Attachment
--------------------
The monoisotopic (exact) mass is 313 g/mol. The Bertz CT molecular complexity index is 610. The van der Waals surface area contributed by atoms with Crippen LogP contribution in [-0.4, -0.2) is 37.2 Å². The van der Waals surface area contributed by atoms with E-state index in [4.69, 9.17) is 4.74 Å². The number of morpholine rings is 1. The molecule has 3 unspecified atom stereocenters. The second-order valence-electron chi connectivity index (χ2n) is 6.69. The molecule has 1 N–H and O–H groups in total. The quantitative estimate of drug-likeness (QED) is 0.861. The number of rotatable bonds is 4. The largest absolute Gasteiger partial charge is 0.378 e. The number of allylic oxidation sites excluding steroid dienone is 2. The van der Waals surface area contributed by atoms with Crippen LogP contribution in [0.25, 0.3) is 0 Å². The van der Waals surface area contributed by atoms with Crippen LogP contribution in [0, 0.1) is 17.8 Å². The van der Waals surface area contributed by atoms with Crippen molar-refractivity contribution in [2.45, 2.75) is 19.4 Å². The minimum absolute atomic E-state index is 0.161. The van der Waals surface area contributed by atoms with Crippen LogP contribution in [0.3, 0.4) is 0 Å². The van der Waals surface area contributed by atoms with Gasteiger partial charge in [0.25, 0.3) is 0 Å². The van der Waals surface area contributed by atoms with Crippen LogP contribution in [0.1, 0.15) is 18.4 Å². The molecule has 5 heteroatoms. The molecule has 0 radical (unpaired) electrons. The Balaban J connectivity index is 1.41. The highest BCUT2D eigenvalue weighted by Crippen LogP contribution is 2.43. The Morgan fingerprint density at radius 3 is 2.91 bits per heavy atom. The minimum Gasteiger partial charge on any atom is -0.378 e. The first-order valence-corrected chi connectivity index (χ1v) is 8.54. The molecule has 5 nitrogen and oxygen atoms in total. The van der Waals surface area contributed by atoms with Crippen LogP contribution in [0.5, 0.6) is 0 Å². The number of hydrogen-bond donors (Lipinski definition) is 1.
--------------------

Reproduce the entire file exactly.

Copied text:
The monoisotopic (exact) mass is 313 g/mol. The Bertz CT molecular complexity index is 610. The van der Waals surface area contributed by atoms with Crippen LogP contribution in [-0.4, -0.2) is 37.2 Å². The van der Waals surface area contributed by atoms with E-state index in [4.69, 9.17) is 4.74 Å². The number of morpholine rings is 1. The molecule has 3 unspecified atom stereocenters. The second-order valence-electron chi connectivity index (χ2n) is 6.69. The molecule has 1 N–H and O–H groups in total. The quantitative estimate of drug-likeness (QED) is 0.861. The number of rotatable bonds is 4. The largest absolute Gasteiger partial charge is 0.378 e. The number of allylic oxidation sites excluding steroid dienone is 2. The van der Waals surface area contributed by atoms with Crippen LogP contribution in [0.25, 0.3) is 0 Å². The van der Waals surface area contributed by atoms with Crippen LogP contribution in [0, 0.1) is 17.8 Å². The van der Waals surface area contributed by atoms with Crippen molar-refractivity contribution in [2.45, 2.75) is 19.4 Å². The minimum absolute atomic E-state index is 0.161. The van der Waals surface area contributed by atoms with Crippen LogP contribution in [0.3, 0.4) is 0 Å². The van der Waals surface area contributed by atoms with Gasteiger partial charge in [0.25, 0.3) is 0 Å². The van der Waals surface area contributed by atoms with Crippen LogP contribution in [0.1, 0.15) is 18.4 Å². The molecule has 5 heteroatoms. The molecule has 0 radical (unpaired) electrons. The Balaban J connectivity index is 1.41. The highest BCUT2D eigenvalue weighted by Crippen LogP contribution is 2.43. The Morgan fingerprint density at radius 3 is 2.91 bits per heavy atom. The minimum Gasteiger partial charge on any atom is -0.378 e. The first-order valence-corrected chi connectivity index (χ1v) is 8.54. The molecule has 5 nitrogen and oxygen atoms in total. The van der Waals surface area contributed by atoms with Crippen LogP contribution in [0.5, 0.6) is 0 Å². The number of hydrogen-bond donors (Lipinski definition) is 1.